Eratosthenes of Cyrene (/ɛrəˈtɒsθəniːz/; Greek: Ἐρατοσθένης, IPA: [eratostʰénɛːs]; c. 276 BC[1] – c. 195/194 BC[2]) was a Greek mathematician, geographer, poet, astronomer, and music theorist. He was a man of learning, becoming the chief librarian at the Library of Alexandria. He invented the discipline of geography, including the terminology used today.[3]
He is best known for being the first person to calculate the circumference of the Earth, which he did by applying a measuring system using stadia, a standard unit of measure during that time period. His calculation was remarkably accurate. He was also the first to calculate the tilt of the Earth’s axis (again with remarkable accuracy). Additionally, he may have accurately calculated the distance from the Earth to the Sun and invented the leap day.[4] He created the first map of the world, incorporating parallels and meridians based on the available geographic knowledge of his era.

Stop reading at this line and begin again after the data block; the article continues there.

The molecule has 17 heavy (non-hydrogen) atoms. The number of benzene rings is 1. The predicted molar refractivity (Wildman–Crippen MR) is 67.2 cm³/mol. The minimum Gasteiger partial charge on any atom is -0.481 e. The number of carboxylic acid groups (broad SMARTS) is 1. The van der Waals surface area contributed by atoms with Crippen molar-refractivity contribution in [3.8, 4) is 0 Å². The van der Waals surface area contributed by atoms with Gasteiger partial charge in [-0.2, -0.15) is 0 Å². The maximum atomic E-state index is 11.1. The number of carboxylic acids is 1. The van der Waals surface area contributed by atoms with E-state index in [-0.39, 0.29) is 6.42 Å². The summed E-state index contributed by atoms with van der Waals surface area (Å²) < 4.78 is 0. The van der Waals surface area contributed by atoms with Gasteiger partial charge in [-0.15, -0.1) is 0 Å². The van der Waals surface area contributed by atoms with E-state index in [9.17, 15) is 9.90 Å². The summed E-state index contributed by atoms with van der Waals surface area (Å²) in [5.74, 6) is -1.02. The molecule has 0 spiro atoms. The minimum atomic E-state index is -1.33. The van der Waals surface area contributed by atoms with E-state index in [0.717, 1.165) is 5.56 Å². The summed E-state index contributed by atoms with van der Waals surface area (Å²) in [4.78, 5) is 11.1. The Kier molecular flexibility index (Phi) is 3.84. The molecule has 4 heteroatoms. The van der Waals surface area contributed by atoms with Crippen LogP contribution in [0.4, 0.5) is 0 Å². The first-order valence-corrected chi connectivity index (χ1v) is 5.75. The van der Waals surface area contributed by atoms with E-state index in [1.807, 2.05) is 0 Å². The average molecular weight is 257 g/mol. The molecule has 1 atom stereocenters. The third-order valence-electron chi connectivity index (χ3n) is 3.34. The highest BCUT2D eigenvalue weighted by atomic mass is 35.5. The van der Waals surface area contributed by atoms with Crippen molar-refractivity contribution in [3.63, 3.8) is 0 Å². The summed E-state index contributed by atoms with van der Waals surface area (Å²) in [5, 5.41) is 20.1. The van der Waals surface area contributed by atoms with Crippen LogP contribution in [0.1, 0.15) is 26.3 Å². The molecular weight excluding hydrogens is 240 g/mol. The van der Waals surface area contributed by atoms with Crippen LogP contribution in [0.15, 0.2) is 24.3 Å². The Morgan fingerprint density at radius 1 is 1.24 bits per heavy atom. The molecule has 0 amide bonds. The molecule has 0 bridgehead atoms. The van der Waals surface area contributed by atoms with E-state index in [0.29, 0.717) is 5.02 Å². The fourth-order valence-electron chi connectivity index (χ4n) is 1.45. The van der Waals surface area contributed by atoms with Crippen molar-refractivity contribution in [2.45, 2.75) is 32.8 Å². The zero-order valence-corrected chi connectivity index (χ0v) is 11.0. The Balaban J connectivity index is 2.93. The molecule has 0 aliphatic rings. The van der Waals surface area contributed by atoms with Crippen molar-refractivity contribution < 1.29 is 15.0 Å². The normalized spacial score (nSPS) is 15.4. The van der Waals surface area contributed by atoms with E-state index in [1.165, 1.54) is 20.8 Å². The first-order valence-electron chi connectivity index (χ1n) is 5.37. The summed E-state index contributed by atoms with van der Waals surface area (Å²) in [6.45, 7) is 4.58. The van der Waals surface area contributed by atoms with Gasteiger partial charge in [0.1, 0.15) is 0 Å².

Eratosthenes was the founder of scientific chronology; he endeavored to revise the dates of the chief literary and political events from the conquest of Troy. In number theory, he introduced the sieve of Eratosthenes, an efficient method of identifying prime numbers.
He was a figure of influence in many fields. According to an entry[5] in the Suda (a 10th-century reference), his critics scorned him, calling him Beta (the second letter of the Greek alphabet) because he always came in second in all his endeavors.[6] Nonetheless, his devotees nicknamed him Pentathlos after the Olympians who were well rounded competitors for he had proven himself to be knowledgeable in every area of learning. Eratosthenes yearned to understand the complexities of the entire world.[7]

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